Top 10 tips for sending e‑mail while traveling
Whether you're on the road for business or pleasure—provided you're not traveling by canoe in the Amazon jungle or dog sled in the arctic—there’s probably a way to stay in touch by e‑mail. With a little knowledge and advance planning, it’s easy to check your e‑mail from the road. Here are some tips to help you remain in contact with friends, family, and colleagues while you're on the go.1. Use web mail and travel light
To open a Hotmail account, go to the Windows Live Hotmail website
.2. Carry a laptop and use your own e‑mail program
If you’re traveling on business, chances are you'll have your own mobile PC with you. In this case, you can use a more full-featured e‑mail program such as Windows Live Mail or Windows Mail. These programs enable you to store all your messages locally on your PC, so you can read messages you’ve already downloaded and compose new messages even when you can’t get an Internet connection. Windows Mail is included in Windows Vista. To download Windows Live Mail, go to the Windows Live Mail website
Bringing a mobile PC with you on a trip gives you more options for checking e‑mail
When you have your own computer with you, you also get the added bonus of being able to check e‑mail in the privacy and comfort of your hotel room (assuming your hotel offers Internet access). Also, if you're really on the go and don’t want to stop and open your laptop, you can check e‑mail from many mobile phones, including many Windows Mobile devices.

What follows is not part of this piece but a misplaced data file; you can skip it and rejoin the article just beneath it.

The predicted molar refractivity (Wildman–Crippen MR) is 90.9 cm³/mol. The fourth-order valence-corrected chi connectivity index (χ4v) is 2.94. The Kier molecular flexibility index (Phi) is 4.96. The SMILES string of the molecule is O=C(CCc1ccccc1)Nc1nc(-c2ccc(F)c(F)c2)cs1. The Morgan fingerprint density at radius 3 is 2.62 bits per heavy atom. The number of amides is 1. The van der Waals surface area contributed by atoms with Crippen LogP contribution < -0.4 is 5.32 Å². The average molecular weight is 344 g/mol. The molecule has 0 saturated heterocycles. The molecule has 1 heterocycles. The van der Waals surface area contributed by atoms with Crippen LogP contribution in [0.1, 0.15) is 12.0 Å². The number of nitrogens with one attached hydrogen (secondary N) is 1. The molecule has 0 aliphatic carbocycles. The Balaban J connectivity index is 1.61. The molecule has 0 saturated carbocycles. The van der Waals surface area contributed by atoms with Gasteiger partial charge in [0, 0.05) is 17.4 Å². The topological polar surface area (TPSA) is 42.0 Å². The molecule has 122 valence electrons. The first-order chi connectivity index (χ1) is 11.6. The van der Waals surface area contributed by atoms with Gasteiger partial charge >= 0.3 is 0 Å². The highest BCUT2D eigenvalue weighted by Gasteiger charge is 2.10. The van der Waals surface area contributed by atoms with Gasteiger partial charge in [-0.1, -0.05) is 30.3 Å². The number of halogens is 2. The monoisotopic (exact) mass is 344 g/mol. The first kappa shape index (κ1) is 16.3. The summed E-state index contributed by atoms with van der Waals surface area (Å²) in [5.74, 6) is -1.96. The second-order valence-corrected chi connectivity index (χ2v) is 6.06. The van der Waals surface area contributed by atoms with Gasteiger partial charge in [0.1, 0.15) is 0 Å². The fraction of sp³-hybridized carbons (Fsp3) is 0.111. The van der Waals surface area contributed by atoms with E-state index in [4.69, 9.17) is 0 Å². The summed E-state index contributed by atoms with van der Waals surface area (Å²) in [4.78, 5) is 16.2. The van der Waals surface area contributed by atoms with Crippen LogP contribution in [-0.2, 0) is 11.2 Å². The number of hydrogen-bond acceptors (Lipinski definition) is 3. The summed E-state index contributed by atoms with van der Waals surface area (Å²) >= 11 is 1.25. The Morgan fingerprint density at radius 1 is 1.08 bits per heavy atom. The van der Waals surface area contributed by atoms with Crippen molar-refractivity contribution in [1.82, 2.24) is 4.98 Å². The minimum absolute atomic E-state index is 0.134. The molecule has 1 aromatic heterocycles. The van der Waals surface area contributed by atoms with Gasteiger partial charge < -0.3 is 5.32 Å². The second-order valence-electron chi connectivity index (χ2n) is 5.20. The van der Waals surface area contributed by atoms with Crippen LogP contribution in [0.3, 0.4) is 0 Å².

3. Try doing e‑mail offline
Windows Mail and Windows Live Mail enable you to write messages offline and store them temporarily in your Outbox
4. Hone your skills at finding Internet cafés
If you're traveling without a mobile PC, train yourself to watch for Internet cafés and other places where you can rent a computer for a short period of time to check your e‑mail. Don’t wait until you absolutely have to check e‑mail and then expect to find a place on the nearest street corner. Depending on where you're traveling, there might not be very many Internet cafés. Learn what kinds of places offer computers with Internet access. Many places may offer wireless Internet access but have no computers you can use. Ask around for locations. Hotel clerks, waiters, airline staff, and other service people can often tell you where to go.